In Japan, remarkable improvements in water quality have been observed over recent years because of regulations imposed on industrial wastewater and development of sewerage system. However, pollution loads from agricultural lands are still high and coverage ratio of sewerage system is still low in small and medium cities. In present context, nonpoint source pollution such as runoff from unsewered developments, urban and agricultural runoffs could be main water quality impacting factors. Further, atmospheric nitrogen (N) is the complex nonpoint source than can seriously affect river water environment. This study was undertaken to spatially investigate the present status of river water quality of Hadano Basin located in Kanagawa Prefecture, Japan. Water quality of six rivers was investigated and its relationship with nonpoint pollution sources was analyzed. This study, with inclusion of ground water circulation and atmospheric N, can be effectively employed for water quality management of other watersheds also, both with and without influence of ground water circulation. Hence, as a research area of this study, it is significant in terms of water quality management. Total nitrogen (TN) was found consistently higher in urbanized basins indicating that atmospheric N might be influencing TN of river water. Ground water circulation influenced both water quality and quantity. In downstream basins of Muro and Kuzuha rivers, Chemical oxygen demand (COD) and total phosphorus (TP) were diluted by ground water inflow. In Mizunashi River and the upstream of Kuzuha River, surface water infiltrated to the subsurface due to higher river bed permeability. Influencing factors considered in the analysis were unsewered population, agricultural land, urban area, forest and atmospheric N. COD and TP showed good correlation with unsewered population and agricultural land. While TN had good correlation with atmospheric N deposition. Multiple regression analysis between water quality pollution loads and influencing factors resulted that unsewered population had higher impact on river water quality. For TN, atmospheric N deposition was taking effect. Continuous development of sewerage system and its expansion along with the pace of urbanization could be the pragmatic option to maintain river water quality in Hadano basin. However, influence of agricultural loads and atmospheric N on water quality cannot be denied for the proper water quality management of Hadano basin. It was found that if the proportion of sewered population could be increased from 72% to 86%, corresponding loads of COD and TP could be decreased by about 41% and 45% respectively. As per the development trend of sewerage system in Hadano basin for last 10 years, unsewered population could be reduced to its half by 2014, provided that the expansion of sewerage system continues at same rate. Regarding TN, its proper control is complicated as atmospheric N is propagated to regional and sometimes to global extent. Further study on the relationship between TN and atmospheric N deposition should be conducted for the proper management of TN in the river water.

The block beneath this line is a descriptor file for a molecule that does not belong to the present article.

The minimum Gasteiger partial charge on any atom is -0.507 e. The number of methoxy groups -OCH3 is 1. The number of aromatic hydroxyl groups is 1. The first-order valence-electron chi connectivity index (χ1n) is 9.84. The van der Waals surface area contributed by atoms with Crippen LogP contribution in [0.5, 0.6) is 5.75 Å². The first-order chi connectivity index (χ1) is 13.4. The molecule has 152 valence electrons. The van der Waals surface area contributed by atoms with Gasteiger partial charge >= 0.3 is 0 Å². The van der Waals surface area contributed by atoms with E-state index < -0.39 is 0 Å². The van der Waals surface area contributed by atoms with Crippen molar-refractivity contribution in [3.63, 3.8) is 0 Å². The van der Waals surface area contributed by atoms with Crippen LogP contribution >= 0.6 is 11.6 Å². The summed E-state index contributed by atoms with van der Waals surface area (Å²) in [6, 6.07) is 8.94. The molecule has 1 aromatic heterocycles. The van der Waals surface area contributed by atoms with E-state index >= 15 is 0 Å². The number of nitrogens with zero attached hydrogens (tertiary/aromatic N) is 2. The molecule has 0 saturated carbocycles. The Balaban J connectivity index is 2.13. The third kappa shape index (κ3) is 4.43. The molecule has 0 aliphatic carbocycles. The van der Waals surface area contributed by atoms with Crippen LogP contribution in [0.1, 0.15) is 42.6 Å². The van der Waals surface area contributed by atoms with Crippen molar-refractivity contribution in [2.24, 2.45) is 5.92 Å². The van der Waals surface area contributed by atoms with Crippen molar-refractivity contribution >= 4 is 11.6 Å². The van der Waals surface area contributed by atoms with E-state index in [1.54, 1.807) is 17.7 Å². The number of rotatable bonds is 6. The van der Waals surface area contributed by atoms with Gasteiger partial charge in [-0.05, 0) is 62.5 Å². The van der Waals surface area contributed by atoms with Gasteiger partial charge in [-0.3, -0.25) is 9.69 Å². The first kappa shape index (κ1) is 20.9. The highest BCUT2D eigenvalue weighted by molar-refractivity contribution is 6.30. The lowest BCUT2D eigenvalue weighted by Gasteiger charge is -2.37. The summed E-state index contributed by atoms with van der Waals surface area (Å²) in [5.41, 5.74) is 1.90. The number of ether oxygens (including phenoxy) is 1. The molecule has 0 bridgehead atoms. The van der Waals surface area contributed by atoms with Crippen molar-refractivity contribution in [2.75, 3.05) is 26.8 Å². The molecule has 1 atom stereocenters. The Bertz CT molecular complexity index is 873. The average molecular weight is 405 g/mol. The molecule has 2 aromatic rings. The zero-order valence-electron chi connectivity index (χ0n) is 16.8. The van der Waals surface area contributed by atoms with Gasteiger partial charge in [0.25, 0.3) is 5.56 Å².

Shrestha, G.; Sadohara, S.; Yoshida, S.; Yuichi, S.

2011-12-01

239

Project for measuring the neutron electromagnetic form factor in the reaction e{sup +}e{sup -} {yields} nn-bar at the VEPP-2000 collider  

SciTech Connect

A project aimed at measuring the neutron electromagnetic form factor in the reaction e{sup +}e{sup -} {yields} nn-bar with the SND detector at the VEPP-2000 e{sup +}e{sup -} collider is presented. The results obtained for the time resolution of the NaI(Tl) counter using flash-ADC are reported along with estimates of the efficiency of separation of neutron-antineutron events.

Golubev, V. B.; Serednyakov, S. I.; Skovpen, K. Yu., E-mail: kskovpen@sndxt1.inp.nsk.su; Usov, Yu. V. [Russian Academy of Sciences, Budker Institute of Nuclear Physics, Siberian Branch (Russian Federation)

2009-04-15

240

Measurement of the Electric Form Factor of the Neutron at Q2=0.5 and 1.0 GeV2\\/c2  

Microsoft Academic Search